Caribbean Plastic Explosives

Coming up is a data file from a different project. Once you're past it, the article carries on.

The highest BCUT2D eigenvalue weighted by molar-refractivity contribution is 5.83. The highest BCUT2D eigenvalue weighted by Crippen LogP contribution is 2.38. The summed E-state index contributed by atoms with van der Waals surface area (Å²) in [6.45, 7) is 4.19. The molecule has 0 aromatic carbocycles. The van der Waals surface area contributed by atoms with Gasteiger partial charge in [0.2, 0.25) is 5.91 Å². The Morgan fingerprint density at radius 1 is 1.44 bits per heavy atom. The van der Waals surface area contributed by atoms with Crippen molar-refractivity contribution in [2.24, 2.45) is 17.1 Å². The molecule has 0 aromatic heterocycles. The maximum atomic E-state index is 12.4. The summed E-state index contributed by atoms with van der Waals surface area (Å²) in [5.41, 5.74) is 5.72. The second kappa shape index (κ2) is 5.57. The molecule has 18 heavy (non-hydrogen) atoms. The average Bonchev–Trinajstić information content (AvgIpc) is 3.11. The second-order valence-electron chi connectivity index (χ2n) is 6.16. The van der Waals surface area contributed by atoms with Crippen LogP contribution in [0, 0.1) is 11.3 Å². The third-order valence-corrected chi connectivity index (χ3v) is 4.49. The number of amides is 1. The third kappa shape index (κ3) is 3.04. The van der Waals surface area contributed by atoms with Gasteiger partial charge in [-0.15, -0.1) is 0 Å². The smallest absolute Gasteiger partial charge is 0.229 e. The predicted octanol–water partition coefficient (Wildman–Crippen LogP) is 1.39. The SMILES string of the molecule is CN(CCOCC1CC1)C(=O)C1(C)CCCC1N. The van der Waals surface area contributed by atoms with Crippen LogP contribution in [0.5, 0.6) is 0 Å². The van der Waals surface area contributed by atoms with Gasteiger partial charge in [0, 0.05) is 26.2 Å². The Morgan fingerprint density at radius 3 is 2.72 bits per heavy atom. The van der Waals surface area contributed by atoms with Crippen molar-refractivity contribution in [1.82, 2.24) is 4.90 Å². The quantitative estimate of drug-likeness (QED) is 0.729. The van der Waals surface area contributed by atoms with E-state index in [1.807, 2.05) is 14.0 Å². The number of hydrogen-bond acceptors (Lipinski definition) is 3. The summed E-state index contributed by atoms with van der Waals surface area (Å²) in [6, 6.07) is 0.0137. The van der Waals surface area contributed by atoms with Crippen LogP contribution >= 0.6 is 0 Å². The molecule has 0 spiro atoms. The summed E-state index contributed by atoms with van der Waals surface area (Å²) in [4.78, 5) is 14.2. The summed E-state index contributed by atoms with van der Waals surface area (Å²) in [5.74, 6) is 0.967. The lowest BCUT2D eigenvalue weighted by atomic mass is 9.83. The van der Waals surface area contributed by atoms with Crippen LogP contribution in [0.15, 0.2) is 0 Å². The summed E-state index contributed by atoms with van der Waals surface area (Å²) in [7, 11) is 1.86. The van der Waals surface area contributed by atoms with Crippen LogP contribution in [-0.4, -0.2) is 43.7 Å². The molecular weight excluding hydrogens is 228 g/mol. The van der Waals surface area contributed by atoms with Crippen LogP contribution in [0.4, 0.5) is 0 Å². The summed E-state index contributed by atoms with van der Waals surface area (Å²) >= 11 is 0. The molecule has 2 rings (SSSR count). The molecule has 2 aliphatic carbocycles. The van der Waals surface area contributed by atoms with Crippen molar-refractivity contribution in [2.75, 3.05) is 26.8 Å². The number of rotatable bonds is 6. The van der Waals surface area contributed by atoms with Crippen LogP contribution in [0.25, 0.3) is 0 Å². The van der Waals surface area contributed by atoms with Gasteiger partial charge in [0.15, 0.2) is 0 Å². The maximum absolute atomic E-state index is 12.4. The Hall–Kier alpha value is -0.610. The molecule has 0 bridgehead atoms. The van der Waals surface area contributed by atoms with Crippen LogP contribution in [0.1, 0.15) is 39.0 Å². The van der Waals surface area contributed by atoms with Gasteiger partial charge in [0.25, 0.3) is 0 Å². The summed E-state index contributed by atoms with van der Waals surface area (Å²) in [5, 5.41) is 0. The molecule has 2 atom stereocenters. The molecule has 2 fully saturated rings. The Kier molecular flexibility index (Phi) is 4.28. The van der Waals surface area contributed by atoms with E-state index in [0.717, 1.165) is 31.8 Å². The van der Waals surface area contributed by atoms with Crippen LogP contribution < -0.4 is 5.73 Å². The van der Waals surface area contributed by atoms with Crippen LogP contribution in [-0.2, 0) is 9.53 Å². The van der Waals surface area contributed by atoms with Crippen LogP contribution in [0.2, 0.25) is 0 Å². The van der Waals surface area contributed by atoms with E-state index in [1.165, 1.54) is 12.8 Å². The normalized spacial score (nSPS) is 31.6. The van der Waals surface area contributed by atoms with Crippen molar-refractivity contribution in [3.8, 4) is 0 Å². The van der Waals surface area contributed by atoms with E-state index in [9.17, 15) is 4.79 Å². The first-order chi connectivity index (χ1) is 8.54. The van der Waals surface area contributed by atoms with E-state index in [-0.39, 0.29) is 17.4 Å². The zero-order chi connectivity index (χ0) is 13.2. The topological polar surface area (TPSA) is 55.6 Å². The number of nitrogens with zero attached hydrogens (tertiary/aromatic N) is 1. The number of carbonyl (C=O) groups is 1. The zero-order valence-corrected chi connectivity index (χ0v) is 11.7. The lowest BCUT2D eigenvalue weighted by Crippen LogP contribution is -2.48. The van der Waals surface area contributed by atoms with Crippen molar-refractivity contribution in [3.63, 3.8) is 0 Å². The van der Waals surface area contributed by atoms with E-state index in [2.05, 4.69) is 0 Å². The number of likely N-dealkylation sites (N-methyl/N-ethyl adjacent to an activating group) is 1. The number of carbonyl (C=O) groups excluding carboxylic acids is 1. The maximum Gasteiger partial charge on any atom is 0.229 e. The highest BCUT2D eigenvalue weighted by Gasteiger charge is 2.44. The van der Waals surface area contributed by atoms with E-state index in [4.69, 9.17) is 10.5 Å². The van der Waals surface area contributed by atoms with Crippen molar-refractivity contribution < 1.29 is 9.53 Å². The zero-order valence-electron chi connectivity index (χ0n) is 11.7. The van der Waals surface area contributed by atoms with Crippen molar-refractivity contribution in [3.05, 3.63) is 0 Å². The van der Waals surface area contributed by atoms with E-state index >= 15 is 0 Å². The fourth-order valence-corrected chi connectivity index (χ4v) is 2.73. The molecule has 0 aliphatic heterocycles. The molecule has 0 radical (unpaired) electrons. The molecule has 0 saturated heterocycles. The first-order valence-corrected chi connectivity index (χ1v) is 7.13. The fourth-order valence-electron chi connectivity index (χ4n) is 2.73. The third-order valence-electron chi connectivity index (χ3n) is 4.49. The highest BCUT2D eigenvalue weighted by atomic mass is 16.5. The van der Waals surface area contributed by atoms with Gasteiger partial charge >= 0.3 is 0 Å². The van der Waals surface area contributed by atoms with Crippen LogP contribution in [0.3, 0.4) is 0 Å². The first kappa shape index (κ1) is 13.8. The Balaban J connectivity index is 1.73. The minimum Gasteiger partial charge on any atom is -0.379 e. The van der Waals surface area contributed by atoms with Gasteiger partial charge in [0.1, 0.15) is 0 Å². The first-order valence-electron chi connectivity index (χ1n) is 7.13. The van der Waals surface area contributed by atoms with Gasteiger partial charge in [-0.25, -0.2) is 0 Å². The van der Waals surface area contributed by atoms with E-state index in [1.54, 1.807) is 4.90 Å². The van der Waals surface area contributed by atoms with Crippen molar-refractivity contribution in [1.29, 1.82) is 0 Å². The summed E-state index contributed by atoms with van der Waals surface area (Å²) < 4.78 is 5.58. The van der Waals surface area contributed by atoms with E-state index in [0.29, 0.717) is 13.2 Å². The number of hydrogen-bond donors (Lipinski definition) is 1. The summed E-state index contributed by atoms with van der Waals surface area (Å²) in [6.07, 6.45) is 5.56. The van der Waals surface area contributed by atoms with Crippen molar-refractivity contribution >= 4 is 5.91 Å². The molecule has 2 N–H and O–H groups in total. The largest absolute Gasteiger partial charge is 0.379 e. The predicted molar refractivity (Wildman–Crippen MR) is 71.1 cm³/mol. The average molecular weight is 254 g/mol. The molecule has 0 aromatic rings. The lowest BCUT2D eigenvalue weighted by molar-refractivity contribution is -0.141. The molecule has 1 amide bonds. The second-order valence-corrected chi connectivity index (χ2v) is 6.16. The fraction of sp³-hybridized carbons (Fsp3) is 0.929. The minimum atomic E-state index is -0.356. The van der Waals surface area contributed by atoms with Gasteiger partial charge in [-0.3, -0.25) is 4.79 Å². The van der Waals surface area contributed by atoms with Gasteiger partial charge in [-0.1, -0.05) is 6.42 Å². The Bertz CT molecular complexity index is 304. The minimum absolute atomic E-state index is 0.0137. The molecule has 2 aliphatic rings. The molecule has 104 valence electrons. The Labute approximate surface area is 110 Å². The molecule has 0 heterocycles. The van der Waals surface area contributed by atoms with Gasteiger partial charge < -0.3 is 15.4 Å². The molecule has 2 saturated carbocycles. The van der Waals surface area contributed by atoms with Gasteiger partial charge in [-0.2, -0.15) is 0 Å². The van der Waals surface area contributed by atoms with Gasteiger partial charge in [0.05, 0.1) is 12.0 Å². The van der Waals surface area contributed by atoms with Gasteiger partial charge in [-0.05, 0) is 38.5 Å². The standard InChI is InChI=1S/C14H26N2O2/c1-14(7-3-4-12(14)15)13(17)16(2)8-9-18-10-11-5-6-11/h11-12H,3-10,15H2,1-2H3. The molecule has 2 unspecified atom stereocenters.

The Caribbean are a self-described "experimental pop band,” a term that seems to refer to the fact that their beats change more times than necessary over the course of a track. They play lush, melodic rock with a radio-ready sheen, bloom now and then with an expanding harmony, and fiddle around with gurgling electronic additions. They are a little too eccentric to be lumped in with most alternative pop rock bands, but the union of mainstream accessibility and "experimental” dynamics is an awkward one. On paper they can be easily compared to yuppie weird-punks Dismemberment Plan, but on record the result is quite different. There’s a jaunty thread of acoustic guitar-strumming to give each track a familiar prep-rock kick, while their melodies sit, boil, and burst in lounge-y sweeps, alt-rock interludes and pop choruses. A great deal of effort obviously went into knitting this musical patchwork, but where is its audience? Squares will be alienated by its idiosyncratic tendencies, and eccentrics will be put off by its conventionality. Plastic Explosives has a lot of both — the band just need to surprise us by taking their sound so far that it congeals, or choose a side. (Hometapes)